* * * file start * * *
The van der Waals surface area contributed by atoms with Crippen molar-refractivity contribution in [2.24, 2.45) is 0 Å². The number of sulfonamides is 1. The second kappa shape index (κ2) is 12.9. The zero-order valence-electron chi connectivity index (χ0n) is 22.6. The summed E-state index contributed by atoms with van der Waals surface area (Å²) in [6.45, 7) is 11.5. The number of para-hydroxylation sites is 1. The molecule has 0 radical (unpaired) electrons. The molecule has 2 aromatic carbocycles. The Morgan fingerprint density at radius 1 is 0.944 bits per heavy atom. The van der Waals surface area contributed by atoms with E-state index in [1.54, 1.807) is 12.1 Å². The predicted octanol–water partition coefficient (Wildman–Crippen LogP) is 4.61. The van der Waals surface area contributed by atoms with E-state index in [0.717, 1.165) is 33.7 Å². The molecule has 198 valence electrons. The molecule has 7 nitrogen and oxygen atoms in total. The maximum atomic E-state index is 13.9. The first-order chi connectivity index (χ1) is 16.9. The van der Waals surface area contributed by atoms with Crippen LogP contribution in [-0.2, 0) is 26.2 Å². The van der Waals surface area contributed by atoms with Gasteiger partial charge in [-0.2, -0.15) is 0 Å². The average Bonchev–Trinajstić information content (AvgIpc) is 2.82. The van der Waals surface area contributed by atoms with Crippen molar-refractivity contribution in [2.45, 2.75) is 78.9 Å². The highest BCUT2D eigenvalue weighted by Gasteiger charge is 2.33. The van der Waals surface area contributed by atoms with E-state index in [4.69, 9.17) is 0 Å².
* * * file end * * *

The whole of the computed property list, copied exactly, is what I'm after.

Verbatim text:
The van der Waals surface area contributed by atoms with Crippen molar-refractivity contribution in [2.24, 2.45) is 0 Å². The number of sulfonamides is 1. The second kappa shape index (κ2) is 12.9. The zero-order valence-electron chi connectivity index (χ0n) is 22.6. The summed E-state index contributed by atoms with van der Waals surface area (Å²) in [6.45, 7) is 11.5. The number of para-hydroxylation sites is 1. The molecule has 0 radical (unpaired) electrons. The molecule has 2 aromatic carbocycles. The Morgan fingerprint density at radius 1 is 0.944 bits per heavy atom. The van der Waals surface area contributed by atoms with E-state index in [1.54, 1.807) is 12.1 Å². The predicted octanol–water partition coefficient (Wildman–Crippen LogP) is 4.61. The van der Waals surface area contributed by atoms with E-state index in [0.717, 1.165) is 33.7 Å². The molecule has 198 valence electrons. The molecule has 7 nitrogen and oxygen atoms in total. The maximum atomic E-state index is 13.9. The first-order chi connectivity index (χ1) is 16.9. The van der Waals surface area contributed by atoms with Crippen LogP contribution in [-0.2, 0) is 26.2 Å². The van der Waals surface area contributed by atoms with Gasteiger partial charge in [-0.2, -0.15) is 0 Å². The average Bonchev–Trinajstić information content (AvgIpc) is 2.82. The van der Waals surface area contributed by atoms with Crippen molar-refractivity contribution in [2.45, 2.75) is 78.9 Å². The highest BCUT2D eigenvalue weighted by Gasteiger charge is 2.33. The van der Waals surface area contributed by atoms with E-state index in [4.69, 9.17) is 0 Å².